# 3-3 duoprism

(Redirected from Triangular duoprism)
3-3 duoprism

Schlegel diagram
Type Uniform duoprism
Schläfli symbol {3}×{3} = {3}2
Coxeter diagram
Cells 6 triangular prisms
Faces 9 squares,
6 triangles
Edges 18
Vertices 9
Vertex figure
Tetragonal disphenoid
Symmetry [[3,2,3]] = [6,2+,6], order 72
Dual 3-3 duopyramid
Properties convex, vertex-uniform, facet-transitive

In the geometry of 4 dimensions, the 3-3 duoprism or triangular duoprism is a four-dimensional convex polytope. It can be constructed as the Cartesian product of two triangles and is the simplest of an infinite family of four-dimensional polytopes constructed as Cartesian products of two polygons, the duoprisms.

It has 9 vertices, 18 edges, 15 faces (9 squares, and 6 triangles), in 6 triangular prism cells. It has Coxeter diagram , and symmetry [[3,2,3]], order 72. Its vertices and edges form a ${\displaystyle 3\times 3}$ rook's graph.

## Hypervolume

The hypervolume of a uniform 3-3 duoprism, with edge length a, is ${\displaystyle V_{4}={3 \over 16}a^{4}}$. This is the square of the area of an equilateral triangle, ${\displaystyle A={{\sqrt {3}} \over 4}a^{2}}$.

## Graph

The graph of vertices and edges of the 3-3 duoprism has 9 vertices and 18 edges. Like the Berlekamp–van Lint–Seidel graph and the unknown solution to Conway's 99-graph problem, every edge is part of a unique triangle and every non-adjacent pair of vertices is the diagonal of a unique square. It is a toroidal graph, a locally linear graph, a strongly regular graph with parameters (9,4,1,2), the ${\displaystyle 3\times 3}$ rook's graph, and the Paley graph of order 9.[1]

## Symmetry

In 5-dimensions, the some uniform 5-polytopes have 3-3 duoprism vertex figures, some with unequal edge-lengths and therefore lower symmetry:

Symmetry [[3,2,3]], order 72 [3,2], order 12
Coxeter
diagram

Schlegel
diagram
Name t2α5 t03α5 t03γ5 t03β5

The birectified 16-cell honeycomb also has a 3-3 duoprism vertex figures. There are three constructions for the honeycomb with two lower symmetries.

Symmetry [3,2,3], order 36 [3,2], order 12 [3], order 6
Coxeter
diagram
Skew
orthogonal
projection

## Related complex polygons

The regular complex polytope 3{4}2, , in ${\displaystyle \mathbb {C} ^{2}}$ has a real representation as a 3-3 duoprism in 4-dimensional space. 3{4}2 has 9 vertices, and 6 3-edges. Its symmetry is 3[4]2, order 18. It also has a lower symmetry construction, , or 3{}×3{}, with symmetry 3[2]3, order 9. This is the symmetry if the red and blue 3-edges are considered distinct.[2]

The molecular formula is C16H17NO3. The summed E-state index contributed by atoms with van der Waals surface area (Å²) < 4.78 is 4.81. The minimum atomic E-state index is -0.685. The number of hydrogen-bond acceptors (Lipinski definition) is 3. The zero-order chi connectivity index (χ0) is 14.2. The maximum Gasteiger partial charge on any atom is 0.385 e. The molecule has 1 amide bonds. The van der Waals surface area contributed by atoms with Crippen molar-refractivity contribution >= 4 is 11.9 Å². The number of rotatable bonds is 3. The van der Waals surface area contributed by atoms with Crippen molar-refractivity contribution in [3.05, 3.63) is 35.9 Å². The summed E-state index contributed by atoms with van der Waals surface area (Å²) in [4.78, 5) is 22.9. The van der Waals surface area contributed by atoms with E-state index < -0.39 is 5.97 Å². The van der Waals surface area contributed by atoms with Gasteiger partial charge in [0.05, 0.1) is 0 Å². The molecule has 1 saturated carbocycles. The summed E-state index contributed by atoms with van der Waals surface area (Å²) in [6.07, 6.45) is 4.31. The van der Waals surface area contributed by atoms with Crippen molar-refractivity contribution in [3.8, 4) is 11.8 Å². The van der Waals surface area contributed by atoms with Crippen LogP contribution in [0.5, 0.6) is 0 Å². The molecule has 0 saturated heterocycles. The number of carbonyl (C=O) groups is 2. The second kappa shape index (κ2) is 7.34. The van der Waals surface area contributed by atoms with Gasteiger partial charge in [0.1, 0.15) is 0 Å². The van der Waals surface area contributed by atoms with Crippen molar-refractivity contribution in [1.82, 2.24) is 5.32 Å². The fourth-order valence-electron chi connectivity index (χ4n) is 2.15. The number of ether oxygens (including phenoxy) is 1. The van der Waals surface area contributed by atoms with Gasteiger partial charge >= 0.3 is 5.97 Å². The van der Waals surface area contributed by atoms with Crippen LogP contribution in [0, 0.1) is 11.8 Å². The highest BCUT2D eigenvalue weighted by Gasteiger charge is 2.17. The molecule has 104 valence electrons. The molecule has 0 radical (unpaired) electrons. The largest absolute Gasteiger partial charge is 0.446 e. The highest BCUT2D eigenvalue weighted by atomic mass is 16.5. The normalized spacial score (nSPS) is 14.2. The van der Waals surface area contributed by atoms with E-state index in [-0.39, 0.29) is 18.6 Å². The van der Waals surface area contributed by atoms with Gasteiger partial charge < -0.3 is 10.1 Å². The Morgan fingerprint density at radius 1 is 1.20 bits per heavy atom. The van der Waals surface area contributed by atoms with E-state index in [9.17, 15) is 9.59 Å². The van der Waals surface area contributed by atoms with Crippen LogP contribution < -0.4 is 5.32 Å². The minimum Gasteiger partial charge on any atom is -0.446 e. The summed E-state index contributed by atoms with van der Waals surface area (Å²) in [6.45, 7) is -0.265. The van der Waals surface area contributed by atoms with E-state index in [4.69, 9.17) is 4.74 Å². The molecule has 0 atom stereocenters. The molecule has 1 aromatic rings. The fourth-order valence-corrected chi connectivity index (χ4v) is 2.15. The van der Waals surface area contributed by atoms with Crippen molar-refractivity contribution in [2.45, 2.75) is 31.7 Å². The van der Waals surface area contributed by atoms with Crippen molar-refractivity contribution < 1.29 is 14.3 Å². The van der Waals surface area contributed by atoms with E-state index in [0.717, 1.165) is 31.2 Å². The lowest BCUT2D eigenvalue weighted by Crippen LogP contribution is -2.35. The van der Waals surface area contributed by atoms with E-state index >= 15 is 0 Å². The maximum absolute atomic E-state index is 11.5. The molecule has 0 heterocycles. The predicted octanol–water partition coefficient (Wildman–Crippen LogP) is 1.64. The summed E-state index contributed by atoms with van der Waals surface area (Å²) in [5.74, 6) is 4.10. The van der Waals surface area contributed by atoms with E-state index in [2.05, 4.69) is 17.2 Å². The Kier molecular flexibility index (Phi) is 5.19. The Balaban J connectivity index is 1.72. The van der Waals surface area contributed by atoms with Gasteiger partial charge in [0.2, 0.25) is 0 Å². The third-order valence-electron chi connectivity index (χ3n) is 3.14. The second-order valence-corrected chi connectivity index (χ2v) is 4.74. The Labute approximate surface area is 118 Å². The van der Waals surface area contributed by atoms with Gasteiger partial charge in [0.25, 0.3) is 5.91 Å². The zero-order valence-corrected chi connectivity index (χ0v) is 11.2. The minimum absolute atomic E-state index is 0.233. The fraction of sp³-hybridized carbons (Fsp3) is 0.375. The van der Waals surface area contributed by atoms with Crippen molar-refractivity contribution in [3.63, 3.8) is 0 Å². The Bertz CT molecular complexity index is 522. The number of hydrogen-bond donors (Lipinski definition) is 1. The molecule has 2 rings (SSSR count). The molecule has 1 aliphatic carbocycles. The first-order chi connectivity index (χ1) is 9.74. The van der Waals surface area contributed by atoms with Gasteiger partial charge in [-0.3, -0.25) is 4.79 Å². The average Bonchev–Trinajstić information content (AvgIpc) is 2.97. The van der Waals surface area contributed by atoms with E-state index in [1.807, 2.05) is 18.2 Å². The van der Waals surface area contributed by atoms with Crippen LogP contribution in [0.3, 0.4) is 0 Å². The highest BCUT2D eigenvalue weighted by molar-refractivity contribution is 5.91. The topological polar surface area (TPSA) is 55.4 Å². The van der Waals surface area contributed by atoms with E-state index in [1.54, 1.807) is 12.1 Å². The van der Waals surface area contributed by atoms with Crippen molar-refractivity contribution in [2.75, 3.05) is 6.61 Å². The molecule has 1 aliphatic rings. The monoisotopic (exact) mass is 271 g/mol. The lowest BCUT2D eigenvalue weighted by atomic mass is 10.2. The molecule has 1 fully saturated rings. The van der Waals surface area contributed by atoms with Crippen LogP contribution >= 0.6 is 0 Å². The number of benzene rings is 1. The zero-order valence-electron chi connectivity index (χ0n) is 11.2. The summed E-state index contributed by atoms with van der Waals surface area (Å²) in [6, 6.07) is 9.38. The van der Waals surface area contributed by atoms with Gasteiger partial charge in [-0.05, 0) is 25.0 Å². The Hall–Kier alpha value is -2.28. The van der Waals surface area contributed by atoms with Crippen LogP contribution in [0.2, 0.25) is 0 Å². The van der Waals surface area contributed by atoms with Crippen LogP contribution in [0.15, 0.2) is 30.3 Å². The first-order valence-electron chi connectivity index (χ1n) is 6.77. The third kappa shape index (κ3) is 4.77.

Perspective projection Orthogonal projection with coinciding central vertices Orthogonal projection, offset view to avoid overlapping elements.

## Related polytopes

k22 figures in n dimensions
Space Finite Euclidean Hyperbolic
n 4 5 6 7 8
Coxeter
group
A2A2 E6 ${\displaystyle {\tilde {E}}_{6}}$=E6+ ${\displaystyle {\bar {T}}_{7}}$=E6++
Coxeter
diagram
Symmetry [[32,2,-1]] [[32,2,0]] [[32,2,1]] [[32,2,2]] [[32,2,3]]
Order 72 1440 103,680
Graph
Name −122 022 122 222 322

### 3-3 duopyramid

3-3 duopyramid
Type Uniform dual duopyramid
Schläfli symbol {3}+{3} = 2{3}
Coxeter diagram
Cells 9 tetragonal disphenoids
Faces 18 isosceles triangles
Edges 15 (9+6)
Vertices 6 (3+3)
Symmetry [[3,2,3]] = [6,2+,6], order 72
Dual 3-3 duoprism
Properties convex, vertex-uniform, facet-transitive

The dual of a 3-3 duoprism is called a 3-3 duopyramid or triangular duopyramid. It has 9 tetragonal disphenoid cells, 18 triangular faces, 15 edges, and 6 vertices.

It can be seen in orthogonal projection as a 6-gon circle of vertices, and edges connecting all pairs, just like a 5-simplex seen in projection.

orthogonal projection

#### Related complex polygon

The regular complex polygon 2{4}3 has 6 vertices in ${\displaystyle \mathbb {C} ^{2}}$ with a real representation in ${\displaystyle \mathbb {R} ^{4}}$ matching the same vertex arrangement of the 3-3 duopyramid. It has 9 2-edges corresponding to the connecting edges of the 3-3 duopyramid, while the 6 edges connecting the two triangles are not included. It can be seen in a hexagonal projection with 3 sets of colored edges. This arrangement of vertices and edges makes a complete bipartite graph with each vertex from one triangle is connected to every vertex on the other. It is also called a Thomsen graph or 4-cage.[3]

 The 2{4}3 with 6 vertices in blue and red connected by 9 2-edges as a complete bipartite graph. It has 3 sets of 3 edges, seen here with colors.

1. ^ Makhnev, A. A.; Minakova, I. M. (January 2004), "On automorphisms of strongly regular graphs with parameters ${\displaystyle \lambda =1}$, ${\displaystyle \mu =2}$", Discrete Mathematics and Applications, 14 (2), doi:10.1515/156939204872374, MR 2069991